However, Murphy’s First Amendment record includes his famous opinion Chaplinsky v. New Hampshire (1942), which created the fighting-words exception to the First Amendment. More than that, the opinion contains a passage that is cited frequently by courts when they stress that the First Amendment does not protect all forms of speech. The passage reads: “There are certain well-defined and narrowly limited classes of speech, the prevention and punishment of which has never been thought to raise any Constitutional problem. These include the lewd and obscene, the profane, the libelous, and the insulting or ‘fighting’ words — those which by their very utterance inflict injury or tend to incite an immediate breach of the peace.” Murphy’s passage establishes the categorization model of First Amendment law — that one way to distinguish protected from unprotected expression is to determine whether speech falls into certain categories, such as fighting words, obscenity or child pornography.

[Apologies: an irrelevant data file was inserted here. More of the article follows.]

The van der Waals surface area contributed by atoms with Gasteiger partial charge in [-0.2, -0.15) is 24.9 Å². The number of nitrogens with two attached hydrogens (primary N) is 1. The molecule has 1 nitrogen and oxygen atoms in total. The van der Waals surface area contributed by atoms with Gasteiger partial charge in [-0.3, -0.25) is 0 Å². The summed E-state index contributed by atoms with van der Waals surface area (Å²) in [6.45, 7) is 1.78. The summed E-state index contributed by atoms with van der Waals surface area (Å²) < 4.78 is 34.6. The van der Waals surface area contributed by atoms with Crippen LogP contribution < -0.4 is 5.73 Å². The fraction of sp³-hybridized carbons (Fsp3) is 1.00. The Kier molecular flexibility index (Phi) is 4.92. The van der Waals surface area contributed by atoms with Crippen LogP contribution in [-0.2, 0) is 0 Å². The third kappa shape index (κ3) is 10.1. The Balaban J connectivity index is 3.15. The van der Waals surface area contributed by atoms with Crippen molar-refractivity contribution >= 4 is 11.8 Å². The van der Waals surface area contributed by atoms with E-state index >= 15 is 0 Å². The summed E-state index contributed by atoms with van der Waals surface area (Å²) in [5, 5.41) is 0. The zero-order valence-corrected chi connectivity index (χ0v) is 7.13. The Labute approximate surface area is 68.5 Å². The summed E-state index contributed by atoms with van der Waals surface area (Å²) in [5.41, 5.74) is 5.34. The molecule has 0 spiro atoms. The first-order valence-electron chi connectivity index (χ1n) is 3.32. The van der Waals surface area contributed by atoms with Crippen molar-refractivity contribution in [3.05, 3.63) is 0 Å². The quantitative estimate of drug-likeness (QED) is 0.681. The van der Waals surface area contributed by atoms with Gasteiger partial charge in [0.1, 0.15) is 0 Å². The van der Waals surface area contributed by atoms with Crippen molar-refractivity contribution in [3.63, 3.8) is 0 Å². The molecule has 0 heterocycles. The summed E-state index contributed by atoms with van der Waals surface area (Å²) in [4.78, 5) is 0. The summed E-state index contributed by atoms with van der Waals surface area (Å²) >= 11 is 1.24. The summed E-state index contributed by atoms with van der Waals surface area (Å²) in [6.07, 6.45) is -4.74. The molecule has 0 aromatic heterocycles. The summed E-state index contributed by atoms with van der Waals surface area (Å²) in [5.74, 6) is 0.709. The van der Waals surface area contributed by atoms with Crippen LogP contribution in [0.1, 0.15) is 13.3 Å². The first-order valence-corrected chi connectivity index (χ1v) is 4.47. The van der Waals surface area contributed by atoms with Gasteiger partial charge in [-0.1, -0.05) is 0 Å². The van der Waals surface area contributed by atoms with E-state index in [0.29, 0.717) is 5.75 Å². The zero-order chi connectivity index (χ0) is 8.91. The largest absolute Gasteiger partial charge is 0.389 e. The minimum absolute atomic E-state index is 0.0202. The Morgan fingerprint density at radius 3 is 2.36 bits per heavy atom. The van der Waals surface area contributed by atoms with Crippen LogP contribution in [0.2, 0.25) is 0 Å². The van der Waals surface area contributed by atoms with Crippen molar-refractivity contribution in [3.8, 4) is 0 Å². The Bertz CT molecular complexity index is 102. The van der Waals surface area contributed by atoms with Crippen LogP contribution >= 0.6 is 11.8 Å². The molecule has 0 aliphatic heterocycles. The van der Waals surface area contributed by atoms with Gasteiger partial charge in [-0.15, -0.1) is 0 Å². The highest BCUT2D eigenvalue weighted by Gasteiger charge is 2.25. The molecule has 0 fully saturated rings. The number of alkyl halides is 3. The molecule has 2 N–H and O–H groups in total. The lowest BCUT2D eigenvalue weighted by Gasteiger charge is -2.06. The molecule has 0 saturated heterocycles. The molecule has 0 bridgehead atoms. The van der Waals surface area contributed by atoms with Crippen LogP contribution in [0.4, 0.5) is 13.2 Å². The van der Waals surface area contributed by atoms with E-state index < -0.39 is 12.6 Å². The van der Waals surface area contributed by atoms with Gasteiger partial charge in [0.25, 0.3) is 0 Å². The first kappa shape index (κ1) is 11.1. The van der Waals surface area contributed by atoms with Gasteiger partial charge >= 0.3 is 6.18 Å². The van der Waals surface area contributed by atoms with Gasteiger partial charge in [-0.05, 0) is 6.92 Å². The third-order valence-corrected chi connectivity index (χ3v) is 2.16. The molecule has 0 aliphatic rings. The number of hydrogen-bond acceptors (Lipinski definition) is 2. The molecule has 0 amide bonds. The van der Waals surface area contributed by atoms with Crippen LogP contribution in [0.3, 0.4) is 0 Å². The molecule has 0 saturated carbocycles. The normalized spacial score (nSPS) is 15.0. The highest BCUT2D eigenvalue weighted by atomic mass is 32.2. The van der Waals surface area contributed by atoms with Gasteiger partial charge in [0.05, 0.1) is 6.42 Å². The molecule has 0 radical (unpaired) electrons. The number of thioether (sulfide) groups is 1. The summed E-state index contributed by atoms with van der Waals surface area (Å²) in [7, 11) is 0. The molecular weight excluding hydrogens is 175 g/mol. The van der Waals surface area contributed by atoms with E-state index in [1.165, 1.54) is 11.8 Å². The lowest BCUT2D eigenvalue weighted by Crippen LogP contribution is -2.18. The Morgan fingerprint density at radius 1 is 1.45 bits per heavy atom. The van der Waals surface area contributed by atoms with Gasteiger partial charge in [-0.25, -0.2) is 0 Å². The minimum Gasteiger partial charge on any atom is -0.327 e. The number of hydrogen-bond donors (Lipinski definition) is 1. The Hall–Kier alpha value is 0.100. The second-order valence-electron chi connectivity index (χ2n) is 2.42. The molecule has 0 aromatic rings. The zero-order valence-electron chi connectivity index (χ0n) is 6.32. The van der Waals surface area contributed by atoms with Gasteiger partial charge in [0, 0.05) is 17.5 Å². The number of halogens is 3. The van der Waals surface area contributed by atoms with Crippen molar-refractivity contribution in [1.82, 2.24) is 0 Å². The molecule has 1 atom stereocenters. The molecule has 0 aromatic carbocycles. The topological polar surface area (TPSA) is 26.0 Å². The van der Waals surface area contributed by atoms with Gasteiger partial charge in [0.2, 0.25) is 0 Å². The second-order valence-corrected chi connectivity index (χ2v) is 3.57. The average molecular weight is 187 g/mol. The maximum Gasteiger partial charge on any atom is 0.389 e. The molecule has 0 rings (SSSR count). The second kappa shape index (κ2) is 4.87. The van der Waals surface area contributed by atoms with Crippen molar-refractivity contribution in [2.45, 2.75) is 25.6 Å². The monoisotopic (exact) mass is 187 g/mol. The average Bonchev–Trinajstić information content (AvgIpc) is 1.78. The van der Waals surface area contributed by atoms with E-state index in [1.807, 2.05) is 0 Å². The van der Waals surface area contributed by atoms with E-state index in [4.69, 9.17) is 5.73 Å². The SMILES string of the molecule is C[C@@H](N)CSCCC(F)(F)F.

Other members of the Court and lower courts have seized upon this language when emphasizing that the First Amendment does not protect all forms of speech. Justice Harry Blackmun did so in his dissenting opinion in Cohen v. California (1971) when he said that a person could be punished for wearing a “Fuck the Draft” jacket into a courthouse. While a narrow majority ruled that an individual’s profane message on a jacket in a courthouse was protected expression, Blackmun contended that Cohen’s profane “Fuck the Draft” message was a form of fighting words. He wrote: “the case [Cohen] appears to be well within the sphere of Chaplinsky v. New Hampshire, where Mr. Justice Murphy, a known champion of First Amendment freedoms, wrote for a unanimous bench.”
The Chaplinsky decision notwithstanding, Justice Murphy’s record on the First Amendment comports with Black’s characterization — that Frank Murphy was a “known champion of First Amendment freedoms.” This “champion” should take his rightful place in the pantheon of free-speech giants.